4Star Politics: Legislative sessions may be over, but work isn’t finished

4Star Politics

KANSAS CITY, Mo. — Legislative sessions wrapped up in both Missouri and Kansas last week, but that doesn’t mean the work is over for lawmakers.

Tim Carpenter with the Kansas Reflector, and Jason Hancock of the Missouri Independent join FOX4’s John Holt and Kansas City Star Editorial Board member Dave Helling on the latest episode of “4Star Politics.”

The latest session in Jefferson City was historic as lawmakers approved a statewide prescription drug monitoring program, a hike in the gas tax, and addressed school choice issues.

But that’s not what will likely be remembered about the 2021 session.

“It will be most remembered for that they didn’t do,” Hancock said. “They did not fund the expansion of Medicaid that voters asked them to do.”

Hancock agreed with Holt and Helling that the issue of Medicaid expansion, and how to pay for it, will likely end up in court for the Missouri Supreme Court to decide.

Hancock also pointed out that Missouri lawmakers didn’t pass a bill they’ve been passing for 30 years that would implement a tax on healthcare providers in order to pay for Medicaid. It’s a tax that brings in $2 billion for the state.

“Those are the two big things they didn’t get done. They’re gonna have long-lasting implications,” Hancock said.

It was also a tough session for lawmakers in Topeka.

Lawmakers discussed a lot of the same issues they always do, such as education, concealed carry and abortion. But, COVID-19 really changed the way issues were handled.

“One of the primary motivations of Republicans was to strap down Gov. Laura Kelly,” Carpenter said. “They did that by restricting her authority to spend money and make decisions about the pandemic.”

But, Kelly did get lawmakers to approve $20 million in school funding for K-12 education. It’s money that districts expected to receive, but it’s also funding lawmakers could have cut.

Kelly campaigned on expanding Medicaid, but that did not pass during the 2021 session. A medical marijuana bill didn’t pass either, and voters haven’t heard the end of it.

Missouri voters haven’t either.

According to the state constitution 225,000 additional people will be eligible for Medicaid on July 1, 2021. It was an amendment voters passed last year.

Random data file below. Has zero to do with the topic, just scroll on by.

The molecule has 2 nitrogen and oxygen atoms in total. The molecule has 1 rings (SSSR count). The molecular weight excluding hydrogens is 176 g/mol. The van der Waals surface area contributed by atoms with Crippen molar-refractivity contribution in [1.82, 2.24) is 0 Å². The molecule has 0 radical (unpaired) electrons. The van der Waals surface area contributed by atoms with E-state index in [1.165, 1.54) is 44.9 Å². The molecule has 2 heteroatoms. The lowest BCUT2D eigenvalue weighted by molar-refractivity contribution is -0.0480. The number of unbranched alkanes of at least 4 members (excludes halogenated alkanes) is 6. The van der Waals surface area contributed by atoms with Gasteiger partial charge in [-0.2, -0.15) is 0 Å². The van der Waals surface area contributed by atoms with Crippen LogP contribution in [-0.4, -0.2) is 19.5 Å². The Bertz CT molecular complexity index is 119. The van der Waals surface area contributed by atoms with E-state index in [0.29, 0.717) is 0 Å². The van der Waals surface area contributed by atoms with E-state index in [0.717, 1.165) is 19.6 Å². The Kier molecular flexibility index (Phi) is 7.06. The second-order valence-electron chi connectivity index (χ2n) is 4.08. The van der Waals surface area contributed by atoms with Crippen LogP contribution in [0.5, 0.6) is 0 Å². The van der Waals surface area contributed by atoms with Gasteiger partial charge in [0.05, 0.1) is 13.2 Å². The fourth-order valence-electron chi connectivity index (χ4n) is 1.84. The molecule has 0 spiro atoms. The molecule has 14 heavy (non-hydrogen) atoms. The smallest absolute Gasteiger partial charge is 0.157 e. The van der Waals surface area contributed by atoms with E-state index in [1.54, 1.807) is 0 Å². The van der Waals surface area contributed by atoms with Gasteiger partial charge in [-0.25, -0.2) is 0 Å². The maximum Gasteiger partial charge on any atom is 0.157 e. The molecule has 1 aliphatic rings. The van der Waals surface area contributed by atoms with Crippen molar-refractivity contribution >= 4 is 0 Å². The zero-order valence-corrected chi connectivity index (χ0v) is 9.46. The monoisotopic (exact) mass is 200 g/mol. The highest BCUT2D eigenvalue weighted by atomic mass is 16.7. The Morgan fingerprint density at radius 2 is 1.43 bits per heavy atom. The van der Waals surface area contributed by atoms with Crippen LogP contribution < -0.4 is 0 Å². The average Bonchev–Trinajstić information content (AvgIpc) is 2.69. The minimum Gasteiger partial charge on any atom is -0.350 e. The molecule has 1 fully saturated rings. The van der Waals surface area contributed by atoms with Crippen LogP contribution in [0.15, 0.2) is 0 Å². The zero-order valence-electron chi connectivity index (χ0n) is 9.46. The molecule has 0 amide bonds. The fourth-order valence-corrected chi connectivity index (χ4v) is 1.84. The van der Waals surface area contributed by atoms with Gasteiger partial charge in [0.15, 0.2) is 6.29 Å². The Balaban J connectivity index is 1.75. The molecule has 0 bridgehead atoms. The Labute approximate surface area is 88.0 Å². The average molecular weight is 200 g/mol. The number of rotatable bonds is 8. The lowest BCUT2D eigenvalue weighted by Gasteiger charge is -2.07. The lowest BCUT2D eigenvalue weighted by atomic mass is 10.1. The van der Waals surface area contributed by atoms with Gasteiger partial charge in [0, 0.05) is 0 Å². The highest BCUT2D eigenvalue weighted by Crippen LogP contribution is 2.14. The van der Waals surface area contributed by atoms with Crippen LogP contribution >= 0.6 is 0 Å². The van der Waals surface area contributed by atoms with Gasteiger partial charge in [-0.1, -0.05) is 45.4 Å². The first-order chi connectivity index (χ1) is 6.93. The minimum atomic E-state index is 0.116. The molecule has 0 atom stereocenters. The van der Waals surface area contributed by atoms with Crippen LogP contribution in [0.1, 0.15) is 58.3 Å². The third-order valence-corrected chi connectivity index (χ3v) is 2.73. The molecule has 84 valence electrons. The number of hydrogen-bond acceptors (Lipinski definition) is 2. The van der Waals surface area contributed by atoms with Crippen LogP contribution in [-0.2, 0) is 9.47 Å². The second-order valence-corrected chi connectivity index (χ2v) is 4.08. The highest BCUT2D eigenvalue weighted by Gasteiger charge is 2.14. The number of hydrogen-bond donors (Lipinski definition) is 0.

Right now there is no way to fund that expansion. Lawmakers did not include it in the budget that Governor Parson signed.

The issue is likely to head to the courts, and it could take months before there is a decision.

“Advocates for expansion are telling people to find out if they are eligible and to sign up. If you’re denied, that’s the next bridge to cross,” Hancock said.

Lawmakers on both sides of the state line also discussed the prospects of legalizing sports gambling. Again, each state has specific issues with the topic.

“There’s a lot of people who have an interest in sports gambling, the problem is they can’t agree on who’s going to get the money,” Carpenter said. “One faction wants the Kansas Lottery to run it and have 2,000 retailers and sports gambling items at gas stations. The other faction wants casinos to control the process.”

In Missouri, the debate is more focused on legalizing video lottery terminals that are popping up across the state.

“Fans argue that they’re not actually gambling, even though they look and sort of function, essentially as a slot machine. But there’s a lot of pushback from that industry. And their losses have been essentially a mixture of those for the free market,” Hancock said.

There is also a strange dynamic playing out in the Missouri Senate, according the Hancock, who covered the session extensively. He said lawmakers are splitting into almost three parties. It’s something Kansas has seen for years. There are conservative Republicans, moderate Republicans and Democrats.

That makes everything just a little more difficult.

“There is a lot of tension and anger right now, and it’s sort of spilling out into the whole building,” Hancock said. “And you can see evidence on the last day of the session in the Senate adjourning four hours early, completely broken.”

Those relationships are only expected to get worse as lawmakers inch closer to the 2022 election.

Watch the full episode of 4Star Politics in the above video player.

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